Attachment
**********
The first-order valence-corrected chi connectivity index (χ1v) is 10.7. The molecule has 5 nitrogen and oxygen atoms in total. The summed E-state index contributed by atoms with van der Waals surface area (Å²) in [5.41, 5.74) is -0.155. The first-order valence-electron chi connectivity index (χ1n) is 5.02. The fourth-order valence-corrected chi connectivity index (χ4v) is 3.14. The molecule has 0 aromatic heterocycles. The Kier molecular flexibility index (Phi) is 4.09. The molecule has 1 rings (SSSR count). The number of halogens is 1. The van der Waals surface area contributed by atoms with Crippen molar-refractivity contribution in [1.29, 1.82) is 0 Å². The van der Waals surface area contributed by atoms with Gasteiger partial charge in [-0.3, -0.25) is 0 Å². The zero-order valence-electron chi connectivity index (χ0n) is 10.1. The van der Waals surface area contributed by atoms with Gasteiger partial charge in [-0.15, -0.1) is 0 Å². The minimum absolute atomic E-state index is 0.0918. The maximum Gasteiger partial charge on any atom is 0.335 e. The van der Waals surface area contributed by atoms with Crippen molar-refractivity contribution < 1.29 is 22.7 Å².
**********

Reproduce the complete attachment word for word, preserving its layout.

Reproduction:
The first-order valence-corrected chi connectivity index (χ1v) is 10.7. The molecule has 5 nitrogen and oxygen atoms in total. The summed E-state index contributed by atoms with van der Waals surface area (Å²) in [5.41, 5.74) is -0.155. The first-order valence-electron chi connectivity index (χ1n) is 5.02. The fourth-order valence-corrected chi connectivity index (χ4v) is 3.14. The molecule has 0 aromatic heterocycles. The Kier molecular flexibility index (Phi) is 4.09. The molecule has 1 rings (SSSR count). The number of halogens is 1. The van der Waals surface area contributed by atoms with Crippen molar-refractivity contribution in [1.29, 1.82) is 0 Å². The van der Waals surface area contributed by atoms with Gasteiger partial charge in [-0.3, -0.25) is 0 Å². The zero-order valence-electron chi connectivity index (χ0n) is 10.1. The van der Waals surface area contributed by atoms with Gasteiger partial charge in [-0.15, -0.1) is 0 Å². The minimum absolute atomic E-state index is 0.0918. The maximum Gasteiger partial charge on any atom is 0.335 e. The van der Waals surface area contributed by atoms with Crippen molar-refractivity contribution < 1.29 is 22.7 Å².